Wednesday, December 12, 2012

Role clarity for the coach

Much of the literature on the subject of Leadership concentrates on defining what and who leaders should become and not so much attention to exploring how leaders can develop the necessary skills for sucess.
Is it possible to establish which attributes are associated with effective leadership?
There are authors sustaining that some leadership tasks, such as firing someone for the first time or being politically blocked by a colleague are part of a set of competencies that can only be learned by actually doing it; these tasks demad for careful reviewing of each situation and deep working on how one can learn and "built on" for next time.  This type of learning can be supported by action-learning programmes that focus on the issues that both the organisation the person are facing, or by executive coaching which promotes an environment that provides a safe space for reflection and learning.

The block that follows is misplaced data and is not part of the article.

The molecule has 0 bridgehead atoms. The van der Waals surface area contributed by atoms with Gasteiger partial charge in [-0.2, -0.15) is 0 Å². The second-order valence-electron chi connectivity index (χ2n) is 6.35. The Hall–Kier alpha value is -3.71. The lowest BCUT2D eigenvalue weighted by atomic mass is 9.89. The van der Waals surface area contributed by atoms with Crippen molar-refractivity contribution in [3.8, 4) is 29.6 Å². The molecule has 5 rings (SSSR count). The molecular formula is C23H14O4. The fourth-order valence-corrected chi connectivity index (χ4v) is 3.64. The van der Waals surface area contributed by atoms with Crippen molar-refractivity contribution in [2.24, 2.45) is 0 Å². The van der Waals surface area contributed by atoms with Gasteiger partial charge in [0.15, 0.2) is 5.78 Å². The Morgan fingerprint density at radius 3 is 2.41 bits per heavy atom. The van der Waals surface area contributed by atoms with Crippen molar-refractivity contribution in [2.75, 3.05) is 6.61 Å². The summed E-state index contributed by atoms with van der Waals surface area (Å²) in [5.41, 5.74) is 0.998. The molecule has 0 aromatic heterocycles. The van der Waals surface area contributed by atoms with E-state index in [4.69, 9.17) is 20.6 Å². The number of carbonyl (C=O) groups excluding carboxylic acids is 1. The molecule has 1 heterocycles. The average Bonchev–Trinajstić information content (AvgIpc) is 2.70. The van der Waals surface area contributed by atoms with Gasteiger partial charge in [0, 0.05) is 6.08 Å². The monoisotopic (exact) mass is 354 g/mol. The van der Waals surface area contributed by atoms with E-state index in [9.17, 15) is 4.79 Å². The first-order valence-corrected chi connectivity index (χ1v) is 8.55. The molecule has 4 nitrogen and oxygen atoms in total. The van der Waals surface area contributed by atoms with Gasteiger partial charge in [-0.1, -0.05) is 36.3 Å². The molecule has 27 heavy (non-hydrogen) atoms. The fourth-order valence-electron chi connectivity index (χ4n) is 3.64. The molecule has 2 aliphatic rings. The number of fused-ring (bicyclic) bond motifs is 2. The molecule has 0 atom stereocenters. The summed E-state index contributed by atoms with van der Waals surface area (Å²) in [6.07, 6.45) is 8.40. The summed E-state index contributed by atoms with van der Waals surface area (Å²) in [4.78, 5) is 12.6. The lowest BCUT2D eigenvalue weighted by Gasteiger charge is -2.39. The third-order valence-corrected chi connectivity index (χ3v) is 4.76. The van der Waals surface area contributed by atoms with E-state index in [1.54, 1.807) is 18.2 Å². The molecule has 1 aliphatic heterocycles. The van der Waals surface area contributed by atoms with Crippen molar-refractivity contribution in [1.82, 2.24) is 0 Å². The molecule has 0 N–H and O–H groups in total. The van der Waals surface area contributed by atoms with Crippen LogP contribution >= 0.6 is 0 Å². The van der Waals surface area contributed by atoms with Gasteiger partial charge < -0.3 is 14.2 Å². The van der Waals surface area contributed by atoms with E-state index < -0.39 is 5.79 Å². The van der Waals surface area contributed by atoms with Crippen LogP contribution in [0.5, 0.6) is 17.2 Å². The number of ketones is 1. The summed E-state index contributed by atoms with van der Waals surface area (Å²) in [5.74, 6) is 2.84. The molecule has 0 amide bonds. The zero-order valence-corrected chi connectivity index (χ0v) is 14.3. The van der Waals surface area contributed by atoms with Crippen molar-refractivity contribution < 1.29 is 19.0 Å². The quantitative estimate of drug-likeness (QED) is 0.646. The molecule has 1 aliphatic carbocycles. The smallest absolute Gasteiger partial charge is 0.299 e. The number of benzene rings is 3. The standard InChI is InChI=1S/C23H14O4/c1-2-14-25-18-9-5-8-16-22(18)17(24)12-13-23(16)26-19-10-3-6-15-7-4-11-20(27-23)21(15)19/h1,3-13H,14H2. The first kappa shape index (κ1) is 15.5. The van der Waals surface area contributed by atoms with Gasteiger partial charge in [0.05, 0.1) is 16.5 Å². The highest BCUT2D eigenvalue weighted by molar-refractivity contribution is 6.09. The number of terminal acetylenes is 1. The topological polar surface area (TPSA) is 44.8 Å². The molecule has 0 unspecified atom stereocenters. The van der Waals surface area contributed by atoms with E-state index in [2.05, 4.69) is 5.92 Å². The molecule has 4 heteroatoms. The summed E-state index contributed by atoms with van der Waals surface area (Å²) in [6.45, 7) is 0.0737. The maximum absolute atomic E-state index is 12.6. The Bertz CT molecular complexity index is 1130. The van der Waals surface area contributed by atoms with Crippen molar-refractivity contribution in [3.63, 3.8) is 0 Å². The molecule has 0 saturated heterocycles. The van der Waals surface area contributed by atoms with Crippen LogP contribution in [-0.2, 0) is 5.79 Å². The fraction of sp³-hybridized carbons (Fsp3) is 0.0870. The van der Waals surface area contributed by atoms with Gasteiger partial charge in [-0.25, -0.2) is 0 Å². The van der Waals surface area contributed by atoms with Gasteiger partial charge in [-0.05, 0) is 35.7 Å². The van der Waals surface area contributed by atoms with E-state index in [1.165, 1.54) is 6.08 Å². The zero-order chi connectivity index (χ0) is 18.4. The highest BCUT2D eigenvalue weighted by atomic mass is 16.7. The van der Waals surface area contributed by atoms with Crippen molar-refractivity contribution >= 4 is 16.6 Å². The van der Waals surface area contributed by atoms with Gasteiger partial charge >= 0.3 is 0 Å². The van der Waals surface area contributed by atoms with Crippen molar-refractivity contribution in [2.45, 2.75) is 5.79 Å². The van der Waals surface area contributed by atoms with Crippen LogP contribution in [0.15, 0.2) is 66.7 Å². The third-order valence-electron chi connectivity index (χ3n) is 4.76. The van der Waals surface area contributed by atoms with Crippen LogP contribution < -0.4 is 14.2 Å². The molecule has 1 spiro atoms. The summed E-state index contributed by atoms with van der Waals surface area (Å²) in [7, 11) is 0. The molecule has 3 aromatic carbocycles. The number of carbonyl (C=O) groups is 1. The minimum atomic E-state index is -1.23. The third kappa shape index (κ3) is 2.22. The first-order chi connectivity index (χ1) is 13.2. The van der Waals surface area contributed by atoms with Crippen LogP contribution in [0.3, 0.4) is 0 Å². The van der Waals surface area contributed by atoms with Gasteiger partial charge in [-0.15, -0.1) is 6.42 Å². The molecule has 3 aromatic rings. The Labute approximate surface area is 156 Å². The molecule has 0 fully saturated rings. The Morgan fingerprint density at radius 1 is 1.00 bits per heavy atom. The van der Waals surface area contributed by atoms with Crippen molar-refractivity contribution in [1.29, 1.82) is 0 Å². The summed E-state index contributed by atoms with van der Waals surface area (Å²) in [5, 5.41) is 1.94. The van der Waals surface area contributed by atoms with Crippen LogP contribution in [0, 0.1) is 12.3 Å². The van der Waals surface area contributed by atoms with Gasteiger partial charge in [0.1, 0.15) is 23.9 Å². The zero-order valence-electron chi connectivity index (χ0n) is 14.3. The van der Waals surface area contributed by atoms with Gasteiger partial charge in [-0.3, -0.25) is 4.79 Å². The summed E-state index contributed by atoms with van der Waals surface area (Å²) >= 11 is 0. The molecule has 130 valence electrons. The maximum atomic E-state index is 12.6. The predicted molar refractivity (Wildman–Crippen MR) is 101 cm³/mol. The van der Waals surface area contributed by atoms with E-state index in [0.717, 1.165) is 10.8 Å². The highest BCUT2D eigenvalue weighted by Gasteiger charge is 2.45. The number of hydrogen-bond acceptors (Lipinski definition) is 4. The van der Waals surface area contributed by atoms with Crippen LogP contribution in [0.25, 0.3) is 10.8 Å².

Witherspoon & White (1996, Executive coaching: A continuum of roles.) elaborate that one way to think of executive coaching is to think of the client need. For example, does the executive need to learn a new skill? Perform better in current job? Prepare for a future leadership role?

In this scope, it is important to understand whether the executive acknowledges these needs and if he/she is willing to accept coaching. The coaching role refers to the coach,  which in this casa holds a primary function of helping the client learn and change. But there can be many coaching roles possible, so this is something rather important in the contracting phase to avoid confusion about expectations, time and effort amongst the several stakeholders.

Role clarity helps determining how to initiate the coaching process, what to emphasise and what to ignore. In practise the several coaching roles may overlap, and Witherspoon & White describe the roles of executive coaching based on primary functions:
- Coaching for skills (learning by focusing on a person specific skill)
- Coaching for performance (focusing broadly on a person current job)
- Coaching for development (focusing on a person future job)
- Coaching for the executive-agenda